New COVID-19 death reported in Chatham-Kent

COVID-19 test tube. (Photo from Pixabay)

Chatham-Kent has recorded another death caused by COVID-19.

On Thursday morning, Chatham-Kent Public Health reported a woman in her 60s passed away Tuesday at the Chatham hospital. The number of deaths in Chatham-Kent linked to the virus is now 17.

Chatham-Kent Health Alliance President and CEO Lori Marshall said the deceased woman was on a ventilator in the Intensive Care Unit prior to her death. This death comes just three days after the last death but Chatham-Kent Medical Officer of Health Dr. David Colby said this is not a trend. Colby said the woman had significant underlying health conditions, which he said always increase the likelihood of a poor outcome.

“When you’re dealing with such low numbers and two [deaths] happen to be not far apart, there’s a tendency to think of that as a trend but the total number of people needing hospital care has been falling considerably,” said Colby. “I think it’s a matter of perception to some degree because the people who are sickest are the ones who are remaining in hospital.”

A man in his 70s also died with COVID-19 related symptoms at the hospital in Chatham this past weekend. Marshall added the woman’s death was not related to the recent COVID-19 outbreak in the Medicine Unit at the hospital in Chatham.

The health unit also reported 14 active cases after one new case and zero resolved cases were recorded. There are two more patients in the hospital with COVID-19 to bring the total number of residents in the hospital to four.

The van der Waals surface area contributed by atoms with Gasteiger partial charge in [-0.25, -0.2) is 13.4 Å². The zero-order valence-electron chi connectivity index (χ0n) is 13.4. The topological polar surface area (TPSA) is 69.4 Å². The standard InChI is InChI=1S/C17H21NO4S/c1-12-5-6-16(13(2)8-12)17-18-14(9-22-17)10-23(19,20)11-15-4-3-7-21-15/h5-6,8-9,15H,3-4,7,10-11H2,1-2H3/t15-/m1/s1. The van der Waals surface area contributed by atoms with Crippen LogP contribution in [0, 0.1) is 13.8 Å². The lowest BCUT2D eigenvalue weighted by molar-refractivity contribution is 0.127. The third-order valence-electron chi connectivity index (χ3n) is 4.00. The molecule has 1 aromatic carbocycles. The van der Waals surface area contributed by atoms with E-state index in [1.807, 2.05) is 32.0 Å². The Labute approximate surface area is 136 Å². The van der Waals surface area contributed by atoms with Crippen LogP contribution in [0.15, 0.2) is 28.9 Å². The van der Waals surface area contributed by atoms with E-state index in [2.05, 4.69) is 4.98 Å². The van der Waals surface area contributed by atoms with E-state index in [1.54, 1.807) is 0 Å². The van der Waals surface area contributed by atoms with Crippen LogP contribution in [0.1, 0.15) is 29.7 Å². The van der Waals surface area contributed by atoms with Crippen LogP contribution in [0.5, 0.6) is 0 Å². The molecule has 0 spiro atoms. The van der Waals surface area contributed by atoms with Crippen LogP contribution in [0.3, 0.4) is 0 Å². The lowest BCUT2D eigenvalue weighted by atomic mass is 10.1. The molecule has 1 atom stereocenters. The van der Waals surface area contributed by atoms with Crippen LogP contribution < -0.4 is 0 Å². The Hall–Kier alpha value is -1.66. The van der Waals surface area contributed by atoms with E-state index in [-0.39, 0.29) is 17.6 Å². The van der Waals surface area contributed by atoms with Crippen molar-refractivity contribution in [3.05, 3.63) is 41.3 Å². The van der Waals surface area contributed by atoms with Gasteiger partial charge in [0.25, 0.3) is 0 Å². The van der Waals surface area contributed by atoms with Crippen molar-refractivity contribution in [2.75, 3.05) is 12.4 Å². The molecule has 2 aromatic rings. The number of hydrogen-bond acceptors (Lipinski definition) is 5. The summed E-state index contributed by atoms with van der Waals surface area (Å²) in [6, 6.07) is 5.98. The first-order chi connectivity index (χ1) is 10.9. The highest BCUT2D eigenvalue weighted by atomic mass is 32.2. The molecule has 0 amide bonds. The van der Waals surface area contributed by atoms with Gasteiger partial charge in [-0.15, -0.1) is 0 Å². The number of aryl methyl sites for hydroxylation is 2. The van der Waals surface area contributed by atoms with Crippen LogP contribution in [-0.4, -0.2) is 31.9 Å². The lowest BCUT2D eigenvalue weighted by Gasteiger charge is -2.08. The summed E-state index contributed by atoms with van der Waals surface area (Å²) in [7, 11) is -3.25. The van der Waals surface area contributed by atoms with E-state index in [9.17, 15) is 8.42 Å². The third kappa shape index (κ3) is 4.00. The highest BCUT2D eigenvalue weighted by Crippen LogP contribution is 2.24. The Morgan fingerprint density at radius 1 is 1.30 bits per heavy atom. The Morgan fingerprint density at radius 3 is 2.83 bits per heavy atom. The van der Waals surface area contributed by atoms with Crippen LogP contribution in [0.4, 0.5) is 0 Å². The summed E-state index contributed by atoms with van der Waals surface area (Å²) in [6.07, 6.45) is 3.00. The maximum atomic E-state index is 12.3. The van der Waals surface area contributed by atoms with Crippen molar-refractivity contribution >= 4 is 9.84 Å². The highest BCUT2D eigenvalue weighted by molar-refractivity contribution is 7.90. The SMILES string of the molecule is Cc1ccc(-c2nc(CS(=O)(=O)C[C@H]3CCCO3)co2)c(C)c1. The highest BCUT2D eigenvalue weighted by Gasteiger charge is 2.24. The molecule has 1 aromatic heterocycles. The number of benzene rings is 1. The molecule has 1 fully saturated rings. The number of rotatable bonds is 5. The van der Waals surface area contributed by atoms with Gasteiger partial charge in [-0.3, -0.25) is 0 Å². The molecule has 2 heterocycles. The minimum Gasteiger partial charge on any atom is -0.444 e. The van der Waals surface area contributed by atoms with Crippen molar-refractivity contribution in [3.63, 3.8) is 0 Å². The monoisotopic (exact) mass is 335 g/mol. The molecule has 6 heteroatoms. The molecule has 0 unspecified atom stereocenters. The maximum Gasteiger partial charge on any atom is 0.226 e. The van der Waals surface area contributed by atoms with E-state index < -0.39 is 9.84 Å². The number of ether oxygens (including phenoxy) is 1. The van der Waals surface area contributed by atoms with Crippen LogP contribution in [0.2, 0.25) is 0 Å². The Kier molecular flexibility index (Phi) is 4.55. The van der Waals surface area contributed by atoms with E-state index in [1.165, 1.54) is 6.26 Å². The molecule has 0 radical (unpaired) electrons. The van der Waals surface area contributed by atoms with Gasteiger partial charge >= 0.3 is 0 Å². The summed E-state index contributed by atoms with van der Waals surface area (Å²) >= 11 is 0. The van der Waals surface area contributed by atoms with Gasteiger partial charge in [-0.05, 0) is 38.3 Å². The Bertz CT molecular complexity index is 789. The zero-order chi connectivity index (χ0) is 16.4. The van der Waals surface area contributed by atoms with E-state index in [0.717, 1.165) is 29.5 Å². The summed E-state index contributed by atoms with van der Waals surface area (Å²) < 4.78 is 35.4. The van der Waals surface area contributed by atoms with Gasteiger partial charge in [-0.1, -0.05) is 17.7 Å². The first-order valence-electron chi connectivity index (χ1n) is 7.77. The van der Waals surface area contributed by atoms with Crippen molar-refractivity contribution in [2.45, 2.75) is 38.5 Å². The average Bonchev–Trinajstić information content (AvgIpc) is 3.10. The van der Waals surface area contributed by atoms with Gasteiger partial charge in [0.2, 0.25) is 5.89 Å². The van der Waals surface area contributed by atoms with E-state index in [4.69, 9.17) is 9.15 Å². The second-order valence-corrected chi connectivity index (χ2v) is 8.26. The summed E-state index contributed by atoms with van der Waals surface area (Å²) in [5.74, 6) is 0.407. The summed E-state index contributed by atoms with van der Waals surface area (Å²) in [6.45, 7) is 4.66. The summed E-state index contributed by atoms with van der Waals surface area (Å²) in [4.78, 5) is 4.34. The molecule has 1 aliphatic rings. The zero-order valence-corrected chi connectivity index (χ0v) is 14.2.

Dr. Colby also hopes to have 70 per cent of the population in Chatham-Kent 18 years of age and older with at least one dose by next week. As of Thursday, 64 per cent of the population 12 and over have received at least one dose and ten per cent have received two doses.

Colby said vaccine supply continues to be an issue because vaccine campaigns still can’t deliver shots as fast as they want. He said he hasn’t seen a lot of vaccine hesitancy caused by mixing and matching of doses now being allowed but has seen brand loyalty.

“That is no different than the behaviour you see around cars. People become very attached to what they’re used to and they form opinions. We haven’t had very many people insisting on getting a particular one or another,” Colby said. “We’ve had a few people express they don’t want the AstraZeneca vaccine because of the blood clotting side effect. It’s understandable with all the publicity there.”

Colby gives his public health and joint vaccination team an A+ for the way they have come together and worked during the pandemic. He said the planning and delivery of shots in a time of sparse resources along with finding cases and managing their isolation has been nothing but outstanding.

“The health system has come together like never before and there’s no place I can hold up as a better example than Chatham-Kent,” he said. “I’m just astonished by what they’ve been able to deliver and so cheerfully. They’re willing work horses, they never complain, and I’m very lucky to have a staff like I have.”

The vaccination team is made up of public health employees, paramedics, and hospital staff.

Appointments are now available for two more vaccination clinics in Wheatley on Sunday and Highgate on Tuesday. Both clinics are offering the Moderna vaccine. Ontario now allows the interchange of vaccines and those who received a first dose of Pfizer are now permitted to receive a second dose of Moderna. The clinic at the Wheatley Arena runs from 11 a.m. to 6:30 p.m. June 13, 2021. The Highgate clinic is at the Mary Webb Centre June 15, 2021 and is also open between 11 a.m. and 6:30 p.m.